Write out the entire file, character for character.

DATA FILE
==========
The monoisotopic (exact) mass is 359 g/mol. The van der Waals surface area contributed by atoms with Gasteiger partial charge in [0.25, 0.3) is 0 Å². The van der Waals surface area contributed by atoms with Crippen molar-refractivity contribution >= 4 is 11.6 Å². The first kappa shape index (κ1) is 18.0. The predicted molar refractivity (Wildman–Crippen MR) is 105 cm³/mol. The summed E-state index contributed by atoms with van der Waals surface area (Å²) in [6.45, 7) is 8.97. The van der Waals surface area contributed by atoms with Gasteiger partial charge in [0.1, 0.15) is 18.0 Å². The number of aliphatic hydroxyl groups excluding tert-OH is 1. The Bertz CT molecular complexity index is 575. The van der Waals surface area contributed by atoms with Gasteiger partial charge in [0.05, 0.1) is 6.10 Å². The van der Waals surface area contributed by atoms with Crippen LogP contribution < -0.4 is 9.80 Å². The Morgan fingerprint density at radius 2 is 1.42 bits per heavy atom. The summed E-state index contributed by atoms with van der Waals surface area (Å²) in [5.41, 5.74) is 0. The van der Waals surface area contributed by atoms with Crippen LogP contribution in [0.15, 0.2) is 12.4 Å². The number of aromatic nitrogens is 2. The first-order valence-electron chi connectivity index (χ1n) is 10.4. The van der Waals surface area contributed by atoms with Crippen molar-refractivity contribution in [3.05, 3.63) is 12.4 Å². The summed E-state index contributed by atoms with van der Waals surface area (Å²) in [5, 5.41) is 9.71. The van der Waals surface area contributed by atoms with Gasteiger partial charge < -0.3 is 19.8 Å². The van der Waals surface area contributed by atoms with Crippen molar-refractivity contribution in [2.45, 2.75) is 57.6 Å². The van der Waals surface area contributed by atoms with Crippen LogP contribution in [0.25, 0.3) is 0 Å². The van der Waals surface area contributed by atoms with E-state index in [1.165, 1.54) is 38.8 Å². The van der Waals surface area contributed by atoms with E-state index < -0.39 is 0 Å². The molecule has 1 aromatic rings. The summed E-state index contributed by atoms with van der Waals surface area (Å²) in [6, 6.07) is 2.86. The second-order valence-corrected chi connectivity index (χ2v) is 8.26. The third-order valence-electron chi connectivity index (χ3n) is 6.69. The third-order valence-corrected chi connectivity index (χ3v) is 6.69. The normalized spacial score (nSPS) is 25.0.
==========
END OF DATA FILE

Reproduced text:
The monoisotopic (exact) mass is 359 g/mol. The van der Waals surface area contributed by atoms with Gasteiger partial charge in [0.25, 0.3) is 0 Å². The van der Waals surface area contributed by atoms with Crippen molar-refractivity contribution >= 4 is 11.6 Å². The first kappa shape index (κ1) is 18.0. The predicted molar refractivity (Wildman–Crippen MR) is 105 cm³/mol. The summed E-state index contributed by atoms with van der Waals surface area (Å²) in [6.45, 7) is 8.97. The van der Waals surface area contributed by atoms with Gasteiger partial charge in [0.1, 0.15) is 18.0 Å². The number of aliphatic hydroxyl groups excluding tert-OH is 1. The Bertz CT molecular complexity index is 575. The van der Waals surface area contributed by atoms with Gasteiger partial charge in [0.05, 0.1) is 6.10 Å². The van der Waals surface area contributed by atoms with Crippen LogP contribution < -0.4 is 9.80 Å². The Morgan fingerprint density at radius 2 is 1.42 bits per heavy atom. The summed E-state index contributed by atoms with van der Waals surface area (Å²) in [5.41, 5.74) is 0. The van der Waals surface area contributed by atoms with Crippen LogP contribution in [0.15, 0.2) is 12.4 Å². The number of aromatic nitrogens is 2. The first-order valence-electron chi connectivity index (χ1n) is 10.4. The van der Waals surface area contributed by atoms with Crippen molar-refractivity contribution in [3.05, 3.63) is 12.4 Å². The summed E-state index contributed by atoms with van der Waals surface area (Å²) in [5, 5.41) is 9.71. The van der Waals surface area contributed by atoms with Gasteiger partial charge < -0.3 is 19.8 Å². The van der Waals surface area contributed by atoms with Crippen molar-refractivity contribution in [2.45, 2.75) is 57.6 Å². The van der Waals surface area contributed by atoms with Crippen LogP contribution in [0.25, 0.3) is 0 Å². The van der Waals surface area contributed by atoms with E-state index in [1.165, 1.54) is 38.8 Å². The van der Waals surface area contributed by atoms with E-state index < -0.39 is 0 Å². The molecule has 1 aromatic rings. The summed E-state index contributed by atoms with van der Waals surface area (Å²) in [6, 6.07) is 2.86. The second-order valence-corrected chi connectivity index (χ2v) is 8.26. The third-order valence-electron chi connectivity index (χ3n) is 6.69. The third-order valence-corrected chi connectivity index (χ3v) is 6.69. The normalized spacial score (nSPS) is 25.0.